The arrest in Vancouver of Huawei’s finance chief Meng Wanzhou (the daughter of the company’s founder), for allegedly breaching US-imposed sanctions on Iran, is roiling diplomatic relations between Washington, Beijing and Ottawa. China’s foreign ministry has warned Canada of “grave consequences” in response to the arrest, while Canada’s prime minister Justin Trudeau has insisted that there is no political motive in the case. But an unlikely twist has emerged in Ms Meng’s plight – her citizenship. She holds at least four Chinese passports, three Hong Kong passports and is a Canadian citizen too. Dual nationality for Chinese citizens is banned by Beijing so the next move by all three players in the furore brought about by Ms Meng’s incarceration may yet be dictated by the bureaucratic detail of which document she was travelling with at the time of her arrest.
Italy’s national rail service, Ferrovie dello Stato, has launched its first high-speed connection between Venice, Bologna, Florence and Rome’s Fiumicino Airport, the country’s largest air hub. Links to Milan’s Malpensa Airport will follow. Besides boosting both national and international tourism, the project will further integrate rail and air transport ahead of Ferrovie dello Stato’s likely acquisition of debt-burdened flag carrier Alitalia early next year. Unsurprisingly the new airport links will favour connectivity within Italy’s northern and central regions. But the development should take care not to leave southern Italy – where the infrastructure is less robust but which is home to some of the country’s most-visited areas – in the shadows.
After weeks of waiting for temperatures to drop and snow to fall (and settle), this week Japanese ski resorts are slowly starting to open for the season. It’s a relief for Nozawa Onsen, a small, boutique resort that depends on the ski economy to fill rooms at its small ryokans (traditional inns) and seats at its soba restaurants. By shunning big chains and major developers and instead focusing on staying small-scale, the resort has become a rare success story in a country where the ski industry has been in decline for more than four decades. To find out how they did it, pick up Issue 3 of Monocle’s Winter Weekly newspaper, available on newsstands from Thursday.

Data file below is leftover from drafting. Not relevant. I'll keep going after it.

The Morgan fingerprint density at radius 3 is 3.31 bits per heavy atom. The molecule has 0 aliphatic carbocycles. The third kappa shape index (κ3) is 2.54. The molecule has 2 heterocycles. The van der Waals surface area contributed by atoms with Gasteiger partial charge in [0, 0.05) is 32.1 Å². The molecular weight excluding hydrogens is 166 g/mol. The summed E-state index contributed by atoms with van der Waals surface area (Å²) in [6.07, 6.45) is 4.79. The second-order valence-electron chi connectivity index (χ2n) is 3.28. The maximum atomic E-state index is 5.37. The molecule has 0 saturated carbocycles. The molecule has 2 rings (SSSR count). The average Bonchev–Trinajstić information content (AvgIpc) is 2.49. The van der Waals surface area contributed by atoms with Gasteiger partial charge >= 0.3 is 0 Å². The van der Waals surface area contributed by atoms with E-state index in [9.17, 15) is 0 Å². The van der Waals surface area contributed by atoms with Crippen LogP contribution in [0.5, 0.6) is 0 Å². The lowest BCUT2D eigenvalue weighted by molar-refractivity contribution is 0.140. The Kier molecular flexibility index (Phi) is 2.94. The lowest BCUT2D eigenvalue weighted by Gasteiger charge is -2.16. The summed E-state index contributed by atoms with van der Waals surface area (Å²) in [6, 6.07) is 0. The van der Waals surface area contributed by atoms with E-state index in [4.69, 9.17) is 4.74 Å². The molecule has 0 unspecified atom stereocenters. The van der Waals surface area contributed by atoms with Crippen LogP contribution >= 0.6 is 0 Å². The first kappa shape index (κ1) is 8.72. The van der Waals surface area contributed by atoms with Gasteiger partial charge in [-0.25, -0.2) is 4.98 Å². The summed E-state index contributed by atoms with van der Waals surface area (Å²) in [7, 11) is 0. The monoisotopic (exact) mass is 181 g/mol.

Montréal may well be the centre of Canada’s food and drink offering but one of the city’s near-sacred culinary staples has been at the centre of a recent stand-off. The Montréal bagel, which is characterised by being slow-baked in a wood-fired oven, looked like it was to be the victim of a ban on wood-smoke pollution that’s been brought in to improve the city’s air quality. But a compromise appears to have been met: one local council in The Plateau neighbourhood, which is home to some of Montréal’s oldest and most recognisable bagelries, has stated that existing bagel shops will be protected. Technology is helping too: some bagel bakeries have incorporated smart-chimneys into their bakehouses, which filter the smoke produced by wood-burning ovens. The Montréal bagel has, thankfully, scored a hole in one.
The French singer’s first album ‘Chaleur Humaine’ launched in 2015 and topped the charts in France and beyond. Since then, Christine and the Queens has travelled the world, performed with Elton John and famously got spanked on stage by Madonna in Paris. Her new release ‘Chris’ is a funk-filled record full of sexual references and plays on androgyny. Ahead of her tour, the singer sits down with Monocle’s Chiara Rimella to discuss her record, her evolving persona and gender boundaries.
Video didn’t kill the radio star and apartment-sharing apps haven’t scuppered our enduring need for hotels. It’s this sincere belief that proved to be the rallying cry for our latest book, which covers everything from hoteliers’ trade secrets to holiday recommendations.
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